Iranian President Mahmoud Ahmadinejad (L) greets visiting Turkish Prime Minister Recep Tayyip Erdoğan on the second day of his two-day official visit to Iran. Erdoğan voices Turkey’s support for Tehran’s controversial nuclear ambitions after the meeting. AA photo
EU foreign policy chief Catherine Ashton is mulling whether to boycott the Friends of Syria meeting on April 1 in Istanbul due to Turkey’s refusal to invite Greek Cyprus to the key meeting.
“Ashton is unlikely to be in Istanbul due to Ankara’s decision,” an EU diplomat told the Hürriyet Daily News yesterday. “Instead, her deputy, Pierre Vimont, will represent the European External Action Service.”
Contacted by the Daily News, Ashton’s office said they were not in a position to confirm that she would be in Istanbul on April 1. According to diplomatic sources, Ashton tried hard to convince Foreign Minister Ahmet Davutoğlu to secure Greek Cyprus’ participation in the meeting alongside other EU countries, but she could not obtain a positive response in their last phone conversation March 27. The diplomat said talks between Ankara and Brussels that aimed to change the other’s mind were continuing, but there was little room for each side to back down from their positions.
Turkey has not recognized Greek Cyprus since the division of the island in 1974, which caused the formation of the Turkish Cypriot state in the northern part. The failure to reunify the island has produced many diplomatic crises between Ankara and Brussels, especially after Greek Cyprus became a full member of the European Union.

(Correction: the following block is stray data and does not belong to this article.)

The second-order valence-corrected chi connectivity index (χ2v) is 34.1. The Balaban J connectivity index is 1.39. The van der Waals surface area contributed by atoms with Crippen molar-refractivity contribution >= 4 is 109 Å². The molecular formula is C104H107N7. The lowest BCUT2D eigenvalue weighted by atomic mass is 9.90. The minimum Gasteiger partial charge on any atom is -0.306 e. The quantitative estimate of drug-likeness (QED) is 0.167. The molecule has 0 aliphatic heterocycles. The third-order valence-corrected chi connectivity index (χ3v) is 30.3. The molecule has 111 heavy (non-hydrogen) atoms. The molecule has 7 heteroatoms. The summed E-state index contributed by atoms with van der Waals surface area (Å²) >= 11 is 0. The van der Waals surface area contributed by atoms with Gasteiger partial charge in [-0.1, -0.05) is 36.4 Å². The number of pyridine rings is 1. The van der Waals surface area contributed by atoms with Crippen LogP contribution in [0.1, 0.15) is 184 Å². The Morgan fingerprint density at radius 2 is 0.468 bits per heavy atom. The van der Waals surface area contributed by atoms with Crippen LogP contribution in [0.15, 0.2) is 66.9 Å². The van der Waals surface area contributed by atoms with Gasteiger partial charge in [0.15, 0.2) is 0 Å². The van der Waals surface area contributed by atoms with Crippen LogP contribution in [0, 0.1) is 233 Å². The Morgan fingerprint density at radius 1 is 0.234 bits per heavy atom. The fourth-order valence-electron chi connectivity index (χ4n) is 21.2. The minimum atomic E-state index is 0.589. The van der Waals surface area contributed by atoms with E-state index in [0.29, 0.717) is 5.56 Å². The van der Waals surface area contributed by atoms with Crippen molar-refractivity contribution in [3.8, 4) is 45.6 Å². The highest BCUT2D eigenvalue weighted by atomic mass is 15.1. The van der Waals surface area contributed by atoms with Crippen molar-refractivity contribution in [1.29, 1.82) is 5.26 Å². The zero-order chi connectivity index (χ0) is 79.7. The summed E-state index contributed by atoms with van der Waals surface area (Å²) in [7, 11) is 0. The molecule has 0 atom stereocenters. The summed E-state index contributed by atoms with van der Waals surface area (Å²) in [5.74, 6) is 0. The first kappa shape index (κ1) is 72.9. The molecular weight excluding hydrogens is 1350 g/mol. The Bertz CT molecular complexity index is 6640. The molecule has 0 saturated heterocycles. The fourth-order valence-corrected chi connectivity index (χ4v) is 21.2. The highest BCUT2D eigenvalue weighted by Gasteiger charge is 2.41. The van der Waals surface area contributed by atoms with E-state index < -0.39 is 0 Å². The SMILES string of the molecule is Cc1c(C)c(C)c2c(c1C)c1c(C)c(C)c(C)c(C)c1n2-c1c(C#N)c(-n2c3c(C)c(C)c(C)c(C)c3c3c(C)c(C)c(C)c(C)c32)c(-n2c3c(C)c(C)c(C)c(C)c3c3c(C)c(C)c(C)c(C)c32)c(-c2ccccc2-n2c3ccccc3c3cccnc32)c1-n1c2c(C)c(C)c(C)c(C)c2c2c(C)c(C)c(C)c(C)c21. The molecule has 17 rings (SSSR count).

A Turkish diplomat confirmed that Greek Cyprus had not been invited to the meeting and said there was no obligation for Turkey to invite all EU countries. The EU countries discussed the matter at a meeting last week in Brussels where some members suggested downgrading the representation of all member countries at the meeting in a show of solidarity with Greek Cyprus. However, this plan was not endorsed by the majority due to the significance of the Syria meeting. The United Kingdom, France and Denmark, the current European Council president, will send their ministers to Istanbul, the Daily News has learned. In the meantime, Greek Foreign Ministry spokesperson Gregory Delavekouras said yesterday that Greece had decided to participate in the meeting at a reduced diplomatic level as a reaction to Greek Cyprus’ non-inclusion.
Syrian National Council may be ‘a principal representative’
Meanwhile, Turkey aims to raise the status of the Syrian National Council at the Friends of Syria meeting as “a principal representative” of the Syrian people, a Turkish official said, adding that efforts were still under way to reconcile the council and Kurdish groups.
“As the Syrian opposition agreed on a national pact in Istanbul, an important step has been taken in order to recognize the [council] as the principal representative of the people,” a Turkish official told the Daily News yesterday.
Participants at the Friends of Syria group’s meeting will discuss the issue on April 1, while Turkey will work on an agreement toward that goal, the official said.
The council was still holding talks with Kurdish groups in Istanbul in an effort to reconcile differences, he said. At the April 1 meeting, the Friends of Syria group is expected to lend support to U.N.-Arab League envoy for Syria Kofi Annan’s mission while also discussing fresh sanctions against Damascus and ways to deliver humanitarian aid.
Iran and countries which voted against a U.N. General Assembly resolution were not invited to the meeting.
Meanwhile, a visit by the Turkish Land Forces commander to regions bordering Syria was “routine,” Defense Minister İsmet Yılmaz said yesterday. “We have no intention to threaten Syria. The only thing we want is the fulfillment of the Syrian people’s democratic demands.”
Turkish Ambassador to Syria Ömer Önhon, who was recalled after Turkey “temporarily” suspended the embassy’s operations, was set to meet with President Abdullah Gül late in the afternoon yesterday as the Daily News went to press.